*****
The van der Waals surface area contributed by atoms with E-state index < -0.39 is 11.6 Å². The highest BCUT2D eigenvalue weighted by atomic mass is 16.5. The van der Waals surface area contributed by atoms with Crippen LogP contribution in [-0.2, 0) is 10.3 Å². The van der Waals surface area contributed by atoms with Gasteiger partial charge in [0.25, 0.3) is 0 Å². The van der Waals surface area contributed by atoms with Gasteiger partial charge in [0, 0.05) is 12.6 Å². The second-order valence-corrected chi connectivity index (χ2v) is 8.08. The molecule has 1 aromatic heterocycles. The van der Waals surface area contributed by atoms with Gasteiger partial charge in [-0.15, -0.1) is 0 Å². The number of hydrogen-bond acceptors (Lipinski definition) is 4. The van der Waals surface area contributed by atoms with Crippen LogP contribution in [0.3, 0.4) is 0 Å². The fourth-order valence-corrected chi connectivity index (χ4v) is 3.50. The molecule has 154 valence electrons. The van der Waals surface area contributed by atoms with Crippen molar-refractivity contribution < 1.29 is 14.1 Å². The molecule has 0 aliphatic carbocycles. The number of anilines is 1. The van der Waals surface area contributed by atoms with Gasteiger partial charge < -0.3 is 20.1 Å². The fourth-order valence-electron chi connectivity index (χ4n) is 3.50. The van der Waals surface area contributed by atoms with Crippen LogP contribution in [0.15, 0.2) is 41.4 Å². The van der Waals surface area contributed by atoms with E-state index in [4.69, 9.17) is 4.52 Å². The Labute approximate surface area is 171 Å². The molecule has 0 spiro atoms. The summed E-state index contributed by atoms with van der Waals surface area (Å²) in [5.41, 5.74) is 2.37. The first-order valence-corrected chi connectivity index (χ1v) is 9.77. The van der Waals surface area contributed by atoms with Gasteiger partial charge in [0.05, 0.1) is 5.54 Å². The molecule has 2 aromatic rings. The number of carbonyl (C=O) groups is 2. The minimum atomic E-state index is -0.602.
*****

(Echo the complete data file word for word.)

The van der Waals surface area contributed by atoms with E-state index < -0.39 is 11.6 Å². The highest BCUT2D eigenvalue weighted by atomic mass is 16.5. The van der Waals surface area contributed by atoms with Crippen LogP contribution in [-0.2, 0) is 10.3 Å². The van der Waals surface area contributed by atoms with Gasteiger partial charge in [0.25, 0.3) is 0 Å². The van der Waals surface area contributed by atoms with Gasteiger partial charge in [0, 0.05) is 12.6 Å². The second-order valence-corrected chi connectivity index (χ2v) is 8.08. The molecule has 1 aromatic heterocycles. The van der Waals surface area contributed by atoms with Gasteiger partial charge in [-0.15, -0.1) is 0 Å². The number of hydrogen-bond acceptors (Lipinski definition) is 4. The van der Waals surface area contributed by atoms with Crippen LogP contribution in [0.3, 0.4) is 0 Å². The fourth-order valence-corrected chi connectivity index (χ4v) is 3.50. The molecule has 154 valence electrons. The van der Waals surface area contributed by atoms with Crippen molar-refractivity contribution < 1.29 is 14.1 Å². The molecule has 0 aliphatic carbocycles. The number of anilines is 1. The van der Waals surface area contributed by atoms with Gasteiger partial charge < -0.3 is 20.1 Å². The fourth-order valence-electron chi connectivity index (χ4n) is 3.50. The van der Waals surface area contributed by atoms with Crippen LogP contribution in [0.15, 0.2) is 41.4 Å². The van der Waals surface area contributed by atoms with E-state index in [4.69, 9.17) is 4.52 Å². The Labute approximate surface area is 171 Å². The molecule has 0 spiro atoms. The summed E-state index contributed by atoms with van der Waals surface area (Å²) in [5.41, 5.74) is 2.37. The first-order valence-corrected chi connectivity index (χ1v) is 9.77. The van der Waals surface area contributed by atoms with Gasteiger partial charge in [0.05, 0.1) is 5.54 Å². The molecule has 2 aromatic rings. The number of carbonyl (C=O) groups is 2. The minimum atomic E-state index is -0.602.